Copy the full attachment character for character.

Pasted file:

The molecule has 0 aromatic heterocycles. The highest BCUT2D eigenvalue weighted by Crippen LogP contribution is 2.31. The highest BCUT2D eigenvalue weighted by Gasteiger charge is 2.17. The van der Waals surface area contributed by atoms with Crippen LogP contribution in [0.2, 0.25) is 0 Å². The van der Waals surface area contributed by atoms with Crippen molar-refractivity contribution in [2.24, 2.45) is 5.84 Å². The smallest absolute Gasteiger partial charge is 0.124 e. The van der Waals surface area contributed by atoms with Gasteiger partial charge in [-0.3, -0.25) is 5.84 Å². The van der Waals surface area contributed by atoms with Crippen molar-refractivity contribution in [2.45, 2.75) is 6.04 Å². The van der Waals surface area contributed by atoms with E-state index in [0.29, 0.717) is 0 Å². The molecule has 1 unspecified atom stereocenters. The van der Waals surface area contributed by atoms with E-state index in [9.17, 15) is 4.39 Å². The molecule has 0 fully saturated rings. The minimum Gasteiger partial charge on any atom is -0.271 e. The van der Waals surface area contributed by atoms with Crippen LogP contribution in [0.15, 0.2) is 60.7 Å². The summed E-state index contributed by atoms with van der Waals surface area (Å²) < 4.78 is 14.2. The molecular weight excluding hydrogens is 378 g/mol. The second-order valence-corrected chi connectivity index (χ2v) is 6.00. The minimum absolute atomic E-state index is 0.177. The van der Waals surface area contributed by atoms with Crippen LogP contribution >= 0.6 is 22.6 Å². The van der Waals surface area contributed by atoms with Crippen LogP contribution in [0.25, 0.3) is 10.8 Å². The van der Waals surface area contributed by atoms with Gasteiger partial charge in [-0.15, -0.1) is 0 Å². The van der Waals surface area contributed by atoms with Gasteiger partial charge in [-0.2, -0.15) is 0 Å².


The molecule has 0 aromatic heterocycles. The highest BCUT2D eigenvalue weighted by Crippen LogP contribution is 2.31. The highest BCUT2D eigenvalue weighted by Gasteiger charge is 2.17. The van der Waals surface area contributed by atoms with Crippen LogP contribution in [0.2, 0.25) is 0 Å². The van der Waals surface area contributed by atoms with Crippen molar-refractivity contribution in [2.24, 2.45) is 5.84 Å². The smallest absolute Gasteiger partial charge is 0.124 e. The van der Waals surface area contributed by atoms with Gasteiger partial charge in [-0.3, -0.25) is 5.84 Å². The van der Waals surface area contributed by atoms with Crippen molar-refractivity contribution in [2.45, 2.75) is 6.04 Å². The van der Waals surface area contributed by atoms with E-state index in [0.29, 0.717) is 0 Å². The molecule has 1 unspecified atom stereocenters. The van der Waals surface area contributed by atoms with E-state index in [9.17, 15) is 4.39 Å². The molecule has 0 fully saturated rings. The minimum Gasteiger partial charge on any atom is -0.271 e. The van der Waals surface area contributed by atoms with Crippen LogP contribution in [0.15, 0.2) is 60.7 Å². The summed E-state index contributed by atoms with van der Waals surface area (Å²) < 4.78 is 14.2. The molecular weight excluding hydrogens is 378 g/mol. The second-order valence-corrected chi connectivity index (χ2v) is 6.00. The minimum absolute atomic E-state index is 0.177. The van der Waals surface area contributed by atoms with Crippen LogP contribution >= 0.6 is 22.6 Å². The van der Waals surface area contributed by atoms with Crippen LogP contribution in [0.25, 0.3) is 10.8 Å². The van der Waals surface area contributed by atoms with Gasteiger partial charge in [-0.15, -0.1) is 0 Å². The van der Waals surface area contributed by atoms with Gasteiger partial charge in [-0.2, -0.15) is 0 Å².